Class divisions reflected in Myspace and Facebook?

A fascinating read (here)

What I lay out in this essay is rather disconcerting. Hegemonic American teens (i.e. middle/upper class, college bound teens from upwards mobile or well off families) are all on or switching to Facebook. Marginalized teens, teens from poorer or less educated backgrounds, subculturally-identified teens, and other non-hegemonic teens continue to be drawn to MySpace. A class division has emerged and it is playing out in the aesthetics, the kinds of advertising, and the policy decisions being made.


4 thoughts on “Class divisions reflected in Myspace and Facebook?

  1. I don’t know. I checked out this paper, and it seems rather lacking. Not to go all hyper-critical, but there is not one bit of quantifiable analysis in this. Makes a lot of interesting comments, but the writer gives me no reason to trust her “findings.” I guess it’s an example of ethnographic realism…?
    I’d just like to see some data to support her findings, as opposed to “I read 2,000 MySpace profiles.”

  2. What you are talking about – looking for quantifiables, are unreliable in such a venue any way. You can quantitatively “count” pages – but you tend to miss the human element that Boyd captures with her ethnographic research. She says that she has actually interviewed “90 teens in 7 states with a variety of different backgrounds and demographics.” This is far more than the average for this (I have seen many papers with fewer than 10).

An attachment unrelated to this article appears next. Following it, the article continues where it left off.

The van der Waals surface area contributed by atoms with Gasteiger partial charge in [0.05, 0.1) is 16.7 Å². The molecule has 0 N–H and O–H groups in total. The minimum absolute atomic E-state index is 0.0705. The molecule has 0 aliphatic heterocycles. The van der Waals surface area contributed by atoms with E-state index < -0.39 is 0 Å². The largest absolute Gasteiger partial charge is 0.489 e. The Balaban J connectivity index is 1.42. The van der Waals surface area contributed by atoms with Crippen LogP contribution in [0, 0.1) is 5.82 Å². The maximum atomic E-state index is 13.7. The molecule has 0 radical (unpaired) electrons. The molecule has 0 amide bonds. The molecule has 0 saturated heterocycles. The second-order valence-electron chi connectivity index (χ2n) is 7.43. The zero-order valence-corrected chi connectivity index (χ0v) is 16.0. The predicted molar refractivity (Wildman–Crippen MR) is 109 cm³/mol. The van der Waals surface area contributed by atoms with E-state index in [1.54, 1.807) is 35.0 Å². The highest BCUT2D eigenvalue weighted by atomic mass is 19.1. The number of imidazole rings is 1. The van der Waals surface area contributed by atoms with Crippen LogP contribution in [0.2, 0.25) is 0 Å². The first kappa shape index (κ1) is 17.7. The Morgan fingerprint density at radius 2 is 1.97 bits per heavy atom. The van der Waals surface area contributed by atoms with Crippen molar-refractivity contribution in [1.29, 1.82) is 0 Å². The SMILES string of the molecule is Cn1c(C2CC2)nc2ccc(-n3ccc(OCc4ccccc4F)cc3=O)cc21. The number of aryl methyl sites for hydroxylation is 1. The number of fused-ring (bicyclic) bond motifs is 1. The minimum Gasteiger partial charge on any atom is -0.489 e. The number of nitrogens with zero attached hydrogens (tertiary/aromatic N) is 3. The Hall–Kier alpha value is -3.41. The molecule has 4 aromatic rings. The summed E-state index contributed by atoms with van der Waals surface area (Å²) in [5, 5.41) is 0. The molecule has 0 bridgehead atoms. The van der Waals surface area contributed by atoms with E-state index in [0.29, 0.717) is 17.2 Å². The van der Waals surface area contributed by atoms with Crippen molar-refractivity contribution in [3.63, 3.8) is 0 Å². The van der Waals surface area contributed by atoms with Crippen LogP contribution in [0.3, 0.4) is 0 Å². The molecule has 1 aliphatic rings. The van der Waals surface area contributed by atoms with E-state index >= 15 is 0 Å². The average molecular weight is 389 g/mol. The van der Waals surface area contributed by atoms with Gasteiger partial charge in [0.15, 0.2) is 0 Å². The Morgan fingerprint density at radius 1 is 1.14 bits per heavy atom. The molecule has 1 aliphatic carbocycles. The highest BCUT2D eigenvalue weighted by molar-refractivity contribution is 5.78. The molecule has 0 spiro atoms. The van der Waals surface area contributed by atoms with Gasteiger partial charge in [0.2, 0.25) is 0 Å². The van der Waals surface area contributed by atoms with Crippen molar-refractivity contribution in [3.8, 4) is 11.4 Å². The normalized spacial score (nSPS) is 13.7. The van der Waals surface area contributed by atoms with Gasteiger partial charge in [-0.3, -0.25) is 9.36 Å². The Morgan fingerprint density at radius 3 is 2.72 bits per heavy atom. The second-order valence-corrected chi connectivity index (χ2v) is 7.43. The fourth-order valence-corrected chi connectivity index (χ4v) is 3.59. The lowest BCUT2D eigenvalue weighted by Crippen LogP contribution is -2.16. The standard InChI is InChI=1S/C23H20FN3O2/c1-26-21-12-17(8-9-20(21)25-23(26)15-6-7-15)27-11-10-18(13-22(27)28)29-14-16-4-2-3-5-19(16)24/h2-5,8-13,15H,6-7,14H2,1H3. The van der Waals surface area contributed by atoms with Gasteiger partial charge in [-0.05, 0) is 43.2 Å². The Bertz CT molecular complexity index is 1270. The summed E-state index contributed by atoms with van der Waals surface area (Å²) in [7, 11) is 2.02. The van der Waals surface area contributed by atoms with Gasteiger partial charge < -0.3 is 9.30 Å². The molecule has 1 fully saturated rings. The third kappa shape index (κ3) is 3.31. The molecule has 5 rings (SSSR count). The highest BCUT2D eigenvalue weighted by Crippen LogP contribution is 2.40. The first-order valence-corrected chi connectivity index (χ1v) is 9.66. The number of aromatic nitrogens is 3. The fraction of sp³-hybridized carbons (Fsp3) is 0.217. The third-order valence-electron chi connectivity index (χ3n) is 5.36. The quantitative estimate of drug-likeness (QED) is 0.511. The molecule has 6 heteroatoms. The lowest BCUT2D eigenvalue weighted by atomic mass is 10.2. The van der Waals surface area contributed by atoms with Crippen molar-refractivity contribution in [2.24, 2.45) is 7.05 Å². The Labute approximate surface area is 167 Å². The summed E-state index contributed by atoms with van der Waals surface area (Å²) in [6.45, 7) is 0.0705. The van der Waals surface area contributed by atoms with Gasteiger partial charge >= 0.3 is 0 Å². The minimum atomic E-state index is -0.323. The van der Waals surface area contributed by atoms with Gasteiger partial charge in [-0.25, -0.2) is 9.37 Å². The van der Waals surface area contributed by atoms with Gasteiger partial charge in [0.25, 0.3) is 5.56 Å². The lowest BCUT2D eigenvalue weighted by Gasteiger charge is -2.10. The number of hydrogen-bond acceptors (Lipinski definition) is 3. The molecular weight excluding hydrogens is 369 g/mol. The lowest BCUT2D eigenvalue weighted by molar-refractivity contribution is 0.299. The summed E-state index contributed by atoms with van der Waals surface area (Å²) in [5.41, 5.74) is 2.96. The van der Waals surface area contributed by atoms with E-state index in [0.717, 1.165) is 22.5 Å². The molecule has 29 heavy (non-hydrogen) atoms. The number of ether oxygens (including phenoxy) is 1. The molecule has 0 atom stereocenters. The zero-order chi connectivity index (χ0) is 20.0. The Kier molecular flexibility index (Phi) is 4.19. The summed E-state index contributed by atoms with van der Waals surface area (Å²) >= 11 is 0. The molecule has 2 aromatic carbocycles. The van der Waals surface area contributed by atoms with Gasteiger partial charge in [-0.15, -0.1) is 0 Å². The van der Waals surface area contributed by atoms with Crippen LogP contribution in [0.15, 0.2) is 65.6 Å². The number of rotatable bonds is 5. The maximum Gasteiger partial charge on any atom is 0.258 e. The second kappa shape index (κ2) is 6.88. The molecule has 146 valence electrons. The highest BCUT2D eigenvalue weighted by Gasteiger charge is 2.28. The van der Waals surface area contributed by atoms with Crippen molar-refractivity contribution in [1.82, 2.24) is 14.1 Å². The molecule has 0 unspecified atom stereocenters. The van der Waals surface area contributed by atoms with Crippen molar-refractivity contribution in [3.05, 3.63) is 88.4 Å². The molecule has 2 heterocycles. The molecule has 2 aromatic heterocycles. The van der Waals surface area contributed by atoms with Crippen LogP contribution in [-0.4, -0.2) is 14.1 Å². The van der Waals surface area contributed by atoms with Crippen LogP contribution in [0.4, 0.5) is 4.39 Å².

She says it herself these things are moving targets – in the time it takes to prepare a survey, administer it, and then publish findings, youth culture has moved on. The height of myspace popularity lasted what… a year?

    Aside from that, she is one of the top researchers in this field, and is presenting this as a comment/essay, as opposed to a research paper. Check out more of her stuff here –

  3. I stand by my original comment (I demand more from my commentaries, dammit!) – but I’ll check out her research papers as well.


  4. Wait, a social networking site that started with Ivy schools than opened up to other universities and colleges, and then finally to the general public six months ago is popular with people “big on education”? Shocker!

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